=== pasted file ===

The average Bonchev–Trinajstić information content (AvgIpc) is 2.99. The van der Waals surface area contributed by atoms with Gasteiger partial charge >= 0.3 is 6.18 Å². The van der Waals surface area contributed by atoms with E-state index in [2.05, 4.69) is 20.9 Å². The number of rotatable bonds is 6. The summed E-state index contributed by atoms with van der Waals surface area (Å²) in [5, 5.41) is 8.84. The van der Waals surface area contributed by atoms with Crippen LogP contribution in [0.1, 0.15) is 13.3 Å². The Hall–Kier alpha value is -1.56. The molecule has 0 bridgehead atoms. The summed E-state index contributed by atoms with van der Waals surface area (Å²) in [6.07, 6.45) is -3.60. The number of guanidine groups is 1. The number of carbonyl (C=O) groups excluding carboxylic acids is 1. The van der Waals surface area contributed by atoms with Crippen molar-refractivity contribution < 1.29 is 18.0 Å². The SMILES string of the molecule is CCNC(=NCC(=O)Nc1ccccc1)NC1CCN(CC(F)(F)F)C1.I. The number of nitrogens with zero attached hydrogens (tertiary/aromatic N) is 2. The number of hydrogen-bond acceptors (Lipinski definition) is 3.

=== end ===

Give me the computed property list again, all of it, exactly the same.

The average Bonchev–Trinajstić information content (AvgIpc) is 2.99. The van der Waals surface area contributed by atoms with Gasteiger partial charge >= 0.3 is 6.18 Å². The van der Waals surface area contributed by atoms with E-state index in [2.05, 4.69) is 20.9 Å². The number of rotatable bonds is 6. The summed E-state index contributed by atoms with van der Waals surface area (Å²) in [5, 5.41) is 8.84. The van der Waals surface area contributed by atoms with Crippen LogP contribution in [0.1, 0.15) is 13.3 Å². The Hall–Kier alpha value is -1.56. The molecule has 0 bridgehead atoms. The summed E-state index contributed by atoms with van der Waals surface area (Å²) in [6.07, 6.45) is -3.60. The number of guanidine groups is 1. The number of carbonyl (C=O) groups excluding carboxylic acids is 1. The van der Waals surface area contributed by atoms with Crippen molar-refractivity contribution < 1.29 is 18.0 Å². The SMILES string of the molecule is CCNC(=NCC(=O)Nc1ccccc1)NC1CCN(CC(F)(F)F)C1.I. The number of nitrogens with zero attached hydrogens (tertiary/aromatic N) is 2. The number of hydrogen-bond acceptors (Lipinski definition) is 3.